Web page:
LOL, yes there are! And there are way too many people like that in real life...who needs to read about them in books! Thanks for checking in, Vonnie!Delete
Love all your examples, Sam, and you've pretty much covered them all, but...(and almost all romantic comedy movies have these). The guy tries to tell her he's a...Whatever, but she interrupts him to tell him something that gives him a reason not to tell her after all. Then she says...and you were saying? Then when she finds out he's a...whatever, she gets all hysterical on him and wants to break up. I don't know if the guy in this scenario is a TSTL or the girl.ReplyDelete
OMG! That's one of my pet peeves too! In this case I think you'd have to give the hero a pass. He's just trying to stay out of the dog house. #:0) This comes very close to my category of the heroine who expects the hero to be perfect while she's riddled with flaws! LOLDelete
Great example, Rita!
This comment has been removed by the author.ReplyDelete
Your list made me laugh out loud, Sam, mostly because I agree with every example you gave. Number 3 hit home though.....the chase scene in the 4 inch high heels....and she falls every time (because truthfully, no one can run in four inch heels!). Ugh! I'd love to see a character take off those four-inch high-heels and beat the heck out of the bad guy with them!ReplyDelete
Oh, great idea, Marie. Then at least the stupid things would have a purpose! #:0) I'm with you, I HATE that they always make the heroine fall. Come on people, men can trip over a crack too! Once in a while I'd like to see the guy biff instead. LOLDelete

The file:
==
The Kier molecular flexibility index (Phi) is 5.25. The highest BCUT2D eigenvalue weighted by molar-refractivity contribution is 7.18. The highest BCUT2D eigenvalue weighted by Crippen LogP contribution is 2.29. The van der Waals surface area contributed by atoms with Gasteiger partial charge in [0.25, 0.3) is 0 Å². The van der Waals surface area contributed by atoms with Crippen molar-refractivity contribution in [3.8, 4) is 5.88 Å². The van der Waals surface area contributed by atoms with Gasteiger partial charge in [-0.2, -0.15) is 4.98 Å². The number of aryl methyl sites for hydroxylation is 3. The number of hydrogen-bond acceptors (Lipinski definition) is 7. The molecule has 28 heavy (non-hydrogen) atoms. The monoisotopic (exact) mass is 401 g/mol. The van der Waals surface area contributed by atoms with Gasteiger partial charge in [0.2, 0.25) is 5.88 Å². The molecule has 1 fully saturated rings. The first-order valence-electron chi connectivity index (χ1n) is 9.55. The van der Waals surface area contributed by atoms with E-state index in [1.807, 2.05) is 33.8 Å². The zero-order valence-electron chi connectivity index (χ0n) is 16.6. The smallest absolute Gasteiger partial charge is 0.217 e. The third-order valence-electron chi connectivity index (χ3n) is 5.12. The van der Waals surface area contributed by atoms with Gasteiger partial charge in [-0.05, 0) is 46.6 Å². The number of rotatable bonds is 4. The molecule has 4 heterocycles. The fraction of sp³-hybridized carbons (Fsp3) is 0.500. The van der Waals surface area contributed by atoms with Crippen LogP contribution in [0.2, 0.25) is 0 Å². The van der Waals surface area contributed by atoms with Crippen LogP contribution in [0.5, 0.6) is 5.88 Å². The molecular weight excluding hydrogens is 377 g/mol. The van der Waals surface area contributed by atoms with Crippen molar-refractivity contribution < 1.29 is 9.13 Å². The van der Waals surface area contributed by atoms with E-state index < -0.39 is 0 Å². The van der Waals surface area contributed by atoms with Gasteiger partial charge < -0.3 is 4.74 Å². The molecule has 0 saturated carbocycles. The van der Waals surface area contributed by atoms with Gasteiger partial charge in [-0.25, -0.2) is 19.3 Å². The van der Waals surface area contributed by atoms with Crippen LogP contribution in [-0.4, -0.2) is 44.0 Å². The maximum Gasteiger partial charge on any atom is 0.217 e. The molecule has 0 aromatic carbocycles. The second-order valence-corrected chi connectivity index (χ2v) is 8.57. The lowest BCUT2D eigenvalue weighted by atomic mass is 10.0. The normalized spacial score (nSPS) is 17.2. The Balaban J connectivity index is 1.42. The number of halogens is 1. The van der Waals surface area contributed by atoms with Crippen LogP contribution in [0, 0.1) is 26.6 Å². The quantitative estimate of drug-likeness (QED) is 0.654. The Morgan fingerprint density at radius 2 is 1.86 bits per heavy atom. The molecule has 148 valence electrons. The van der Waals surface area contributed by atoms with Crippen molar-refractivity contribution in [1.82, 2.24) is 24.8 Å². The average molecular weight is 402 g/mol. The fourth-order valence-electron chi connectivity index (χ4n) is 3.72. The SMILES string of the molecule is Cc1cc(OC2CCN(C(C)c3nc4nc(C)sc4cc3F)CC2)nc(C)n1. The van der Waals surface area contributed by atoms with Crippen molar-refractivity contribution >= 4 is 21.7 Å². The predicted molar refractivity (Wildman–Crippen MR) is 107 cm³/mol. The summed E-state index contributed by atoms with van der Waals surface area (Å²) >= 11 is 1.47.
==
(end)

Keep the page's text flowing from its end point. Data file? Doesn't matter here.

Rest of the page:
Thanks so much for chiming in.
LOL, love all your examples, Sam, but especially walking into a spooky house. You just want to rev up the chainsaw and take care of them yourself! Cheers!ReplyDelete
LOL, it'd be faster, eh? Thanks Sharon!Delete
Love the topic and you've hit some of my favorite TSTL ploys. My favorite (?) is when the writer has the character do something so out of character (the one she's worked so hard to establish) just to move the story in a certain direction that you're rooting for that character to die a horrible death.ReplyDelete
Sigh... yep, those are the times when you long for interactive viewing for sure. "Yes, Mr. Killer, I'd be happy to hold your chain saw for you while you chase down the hero." REVVVVVVDelete
LOL Thanks, Nancy!
Great post, Sam. You gave me a good chuckle on a snowy Chicago night! Along the line of the clueless lover is the meddling matchmaker orchestrating outlandish meetings that neither character would be caught dead doing because it's so out of their personalities.ReplyDelete
Thanks Lyndee! I'm in Indiana, it looks like we got pretty close to the 9 inches we were supposed to get. Hopefully you fared better!Delete
Oh yes, the matchmaker. Those are definitely chainsaw worthy! LOL Thanks for checking in!
I love this post Sam. TSTL heroines are pretty annoying but not as bad as TPTL (Too perfect to live). They pop up a lot in historical romance. Heroine is beautiful, curvy (but not podgy) stragihtbacked, befriends orphans and stray animals, does charitable work,constantly blushes. Oh - and a virgin of course. LOLReplyDelete
Yes!!! I strongly agree, in fact I just blogged about this as my alter ego Declan Sands. I've always said characters need to be flawed to be likable. Nobody appreciates a perfect character. You can't identify with them and they make you feel inferior. #:0)Delete
Thanks so much for adding that one, Susan!